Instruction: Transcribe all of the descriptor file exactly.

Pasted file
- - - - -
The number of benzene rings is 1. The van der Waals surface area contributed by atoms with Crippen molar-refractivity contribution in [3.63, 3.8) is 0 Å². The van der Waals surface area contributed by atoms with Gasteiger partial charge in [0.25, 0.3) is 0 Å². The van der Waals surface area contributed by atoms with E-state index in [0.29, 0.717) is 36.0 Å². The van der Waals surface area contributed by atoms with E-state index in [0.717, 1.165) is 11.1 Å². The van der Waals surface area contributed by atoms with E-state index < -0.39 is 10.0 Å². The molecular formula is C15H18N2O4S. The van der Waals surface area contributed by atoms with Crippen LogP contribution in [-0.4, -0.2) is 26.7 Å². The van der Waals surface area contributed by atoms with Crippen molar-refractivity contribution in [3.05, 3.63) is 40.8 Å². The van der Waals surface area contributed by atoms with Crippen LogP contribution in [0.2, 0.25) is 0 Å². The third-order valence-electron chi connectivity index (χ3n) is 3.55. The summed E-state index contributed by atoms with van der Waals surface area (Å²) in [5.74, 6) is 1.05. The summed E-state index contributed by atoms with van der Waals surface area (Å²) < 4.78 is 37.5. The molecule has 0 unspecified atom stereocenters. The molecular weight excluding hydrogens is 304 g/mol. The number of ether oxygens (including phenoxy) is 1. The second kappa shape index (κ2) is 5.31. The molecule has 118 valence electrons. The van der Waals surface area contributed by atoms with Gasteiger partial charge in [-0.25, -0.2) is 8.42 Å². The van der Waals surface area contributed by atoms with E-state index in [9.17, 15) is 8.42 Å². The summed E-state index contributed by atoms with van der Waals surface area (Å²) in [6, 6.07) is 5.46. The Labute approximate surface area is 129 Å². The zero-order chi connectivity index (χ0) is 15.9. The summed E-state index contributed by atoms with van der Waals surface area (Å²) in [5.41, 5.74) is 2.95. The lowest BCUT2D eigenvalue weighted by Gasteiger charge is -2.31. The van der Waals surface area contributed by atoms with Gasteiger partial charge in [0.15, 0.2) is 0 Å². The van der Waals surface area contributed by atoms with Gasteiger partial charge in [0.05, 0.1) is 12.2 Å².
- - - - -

The number of benzene rings is 1. The van der Waals surface area contributed by atoms with Crippen molar-refractivity contribution in [3.63, 3.8) is 0 Å². The van der Waals surface area contributed by atoms with Gasteiger partial charge in [0.25, 0.3) is 0 Å². The van der Waals surface area contributed by atoms with E-state index in [0.29, 0.717) is 36.0 Å². The van der Waals surface area contributed by atoms with E-state index in [0.717, 1.165) is 11.1 Å². The van der Waals surface area contributed by atoms with E-state index < -0.39 is 10.0 Å². The molecular formula is C15H18N2O4S. The van der Waals surface area contributed by atoms with Crippen LogP contribution in [-0.4, -0.2) is 26.7 Å². The van der Waals surface area contributed by atoms with Crippen molar-refractivity contribution in [3.05, 3.63) is 40.8 Å². The van der Waals surface area contributed by atoms with Crippen LogP contribution in [0.2, 0.25) is 0 Å². The third-order valence-electron chi connectivity index (χ3n) is 3.55. The summed E-state index contributed by atoms with van der Waals surface area (Å²) in [5.74, 6) is 1.05. The summed E-state index contributed by atoms with van der Waals surface area (Å²) < 4.78 is 37.5. The molecule has 0 unspecified atom stereocenters. The molecular weight excluding hydrogens is 304 g/mol. The number of ether oxygens (including phenoxy) is 1. The second kappa shape index (κ2) is 5.31. The molecule has 118 valence electrons. The van der Waals surface area contributed by atoms with Gasteiger partial charge in [-0.25, -0.2) is 8.42 Å². The van der Waals surface area contributed by atoms with E-state index in [9.17, 15) is 8.42 Å². The summed E-state index contributed by atoms with van der Waals surface area (Å²) in [6, 6.07) is 5.46. The Labute approximate surface area is 129 Å². The zero-order chi connectivity index (χ0) is 15.9. The summed E-state index contributed by atoms with van der Waals surface area (Å²) in [5.41, 5.74) is 2.95. The lowest BCUT2D eigenvalue weighted by Gasteiger charge is -2.31. The van der Waals surface area contributed by atoms with Gasteiger partial charge in [0.15, 0.2) is 0 Å². The van der Waals surface area contributed by atoms with Gasteiger partial charge in [0.05, 0.1) is 12.2 Å².